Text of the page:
Well, I'd had quite a number of replies to my e-mails from senior (and not so senior) Conservatives in recent days (trust me not to have gone into my e-mail for about four days!). Some fall into the 'thank you, that's very interesting, regards' category but others suggest that the Conservatives are at last really 'getting it' and, more than that, doing something about it. (The recent behaviour of Kirsty Wark is one of the issues that is rightly exercising their attention at the moment.) The angrier they get about BBC bias the better, and I think I'm helping to raise their blood pressure a little over the issue. (Then again just switching on the radio or the TV should make that happen already on a daily basis). The Biased BBC blogsite's new weekly digests (e-mailed far and wide) will help spread the message and, hopefully, spur more direct action from the Conservatives..
And talking of complaints, I've at last had a reply from the BBC about one of my lesser complaints. I'd half forgotten about this one. (I haven't heard about my big complaint for a while now.) This was prompted by one of James Naughtie 's rude interviews with George Osborne - the one where Naughtie lied about what he'd said earlier in the interview when GO challenged him over it (15th Feb).
This was my complaint:
I wish to complain about James Naughtie's behaviour towards George Osborne during this morning's edition of 'Today'.
After badgering Mr Osborne over the Conservatives' Co-operative scheme, Mr Naughtie moved onto the issue of the deficit.
The Labour Party has been bandying about the phrase 'swingeing cuts' in connection with the Conservatives and James Naughtie began this section of the interview by bandying it about too.
He is what he said:
"Just let me turn to what happens to public spending after the election. We've had David Cameron talking about 'swingeing cuts' and then that was slightly watered down. There won't be swingeing cuts, it was said, but there will be very strong efforts to control public spending."
He later pursued the point, saying, "I don't doubt that anyone reading it (the letter from the economists) can doubt that it's an interesting and important letter but surely what it means is that there needs to be, in the view of those economists, 'swingeing cuts', which is precisely what David Cameron, presumably to avoid scaring people, said there wouldn't be. Who's right, the economists or your leader?"
Mr Osborne begin his answer but within 4 seconds (!) Jim Naughtie barged in again with "they want 'swingeing cuts!'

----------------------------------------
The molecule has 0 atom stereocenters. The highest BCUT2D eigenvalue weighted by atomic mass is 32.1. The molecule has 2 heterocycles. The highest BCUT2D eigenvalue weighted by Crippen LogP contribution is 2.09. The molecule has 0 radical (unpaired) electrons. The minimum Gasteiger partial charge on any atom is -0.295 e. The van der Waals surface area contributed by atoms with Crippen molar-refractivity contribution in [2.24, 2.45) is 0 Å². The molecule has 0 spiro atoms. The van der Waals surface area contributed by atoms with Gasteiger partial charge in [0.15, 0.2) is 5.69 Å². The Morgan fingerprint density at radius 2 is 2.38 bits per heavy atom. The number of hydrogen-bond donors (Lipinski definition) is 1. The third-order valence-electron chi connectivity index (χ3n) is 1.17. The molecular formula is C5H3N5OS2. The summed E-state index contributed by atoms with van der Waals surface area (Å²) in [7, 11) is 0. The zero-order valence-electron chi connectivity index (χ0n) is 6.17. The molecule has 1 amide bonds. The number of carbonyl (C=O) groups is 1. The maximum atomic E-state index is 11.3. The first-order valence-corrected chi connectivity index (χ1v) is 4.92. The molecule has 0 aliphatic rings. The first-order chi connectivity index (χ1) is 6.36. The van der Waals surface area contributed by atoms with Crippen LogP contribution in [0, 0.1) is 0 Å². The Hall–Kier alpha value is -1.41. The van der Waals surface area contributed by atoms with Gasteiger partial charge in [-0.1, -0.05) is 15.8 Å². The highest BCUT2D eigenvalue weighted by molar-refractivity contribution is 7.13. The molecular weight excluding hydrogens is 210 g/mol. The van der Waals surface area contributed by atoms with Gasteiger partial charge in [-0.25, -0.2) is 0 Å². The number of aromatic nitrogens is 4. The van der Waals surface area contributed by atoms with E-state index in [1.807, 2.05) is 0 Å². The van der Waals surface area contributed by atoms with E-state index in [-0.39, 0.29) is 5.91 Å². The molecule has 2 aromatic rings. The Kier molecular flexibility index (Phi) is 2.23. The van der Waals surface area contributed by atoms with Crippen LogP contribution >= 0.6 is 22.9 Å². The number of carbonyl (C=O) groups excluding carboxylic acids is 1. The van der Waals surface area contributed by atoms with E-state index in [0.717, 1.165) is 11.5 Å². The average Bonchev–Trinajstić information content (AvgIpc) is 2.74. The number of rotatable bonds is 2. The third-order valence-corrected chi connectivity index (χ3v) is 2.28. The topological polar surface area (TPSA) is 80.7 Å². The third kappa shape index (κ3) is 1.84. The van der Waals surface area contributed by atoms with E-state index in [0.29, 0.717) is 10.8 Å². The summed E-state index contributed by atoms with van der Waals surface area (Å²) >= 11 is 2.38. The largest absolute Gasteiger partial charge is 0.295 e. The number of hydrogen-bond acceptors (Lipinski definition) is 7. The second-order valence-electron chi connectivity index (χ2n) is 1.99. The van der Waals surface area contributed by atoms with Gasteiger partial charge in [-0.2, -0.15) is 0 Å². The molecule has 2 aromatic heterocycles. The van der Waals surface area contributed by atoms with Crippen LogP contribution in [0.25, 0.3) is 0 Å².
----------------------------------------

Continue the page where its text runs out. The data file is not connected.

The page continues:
This, understandably, was too much for Mr Osborne.
This is how the exchange went on from that point:
Osborne: "You keep using this word 'swingeing', which you first attributed to David Cameron and he never used, now attribute it to the economists, and I've got the letter in front on me and..."
Naughtie (interrupting:) "I'm sorry, if I'm wrong about that I apologize, but I thought he said there wouldn't be 'swingeing cuts'?
Osborne: "Exactly. He said there wouldn't be 'swingeing cuts', he...
Naughtie (interrupting angrily): "So he did say used the word 'swingeing'. Sorry, let's be clear about this. You said I said he used the word 'swingeing' and he didn't. He did!"
Osborne: "Jim, er, this is a semantic point but earlier you were saying David Cameron had said there would be 'swingeing cuts', then you said that the economists were saying there will be 'swingeing cuts', let's get to the key..."
Naughtie (interrupting angrily): "No. Let's be clear about this. David Cameron had said there wouldn't be 'swingeing cuts' and I was suggesting to you that the economists' letter and you own approach suggested that there would be such cuts, because they were necessary and because Ken Clarke had said we would have to have a deeper attack on public spending than under Margaret Thatcher, that's the argument..."
Osborne: "Let's move on from the semantic point and concentrate on the central point here..."
As you can very clearly see, every single word of what George Osborne said here was 100% correct:
- Mr Naughtie had kept using the word 'swingeing'
- Mr Naughtie had "first attributed" the word to David Cameron ("We've had David Cameron talking about 'swingeing cuts' and then that was slightly watered down.")
- Mr Naughtie had, therefore, not just used it earlier in the interview (as he claimed) in connection with Cameron's 'after' policy (i.e. when "David Cameron had said there wouldn't be 'swingeing cuts'") but with his 'before' policy too.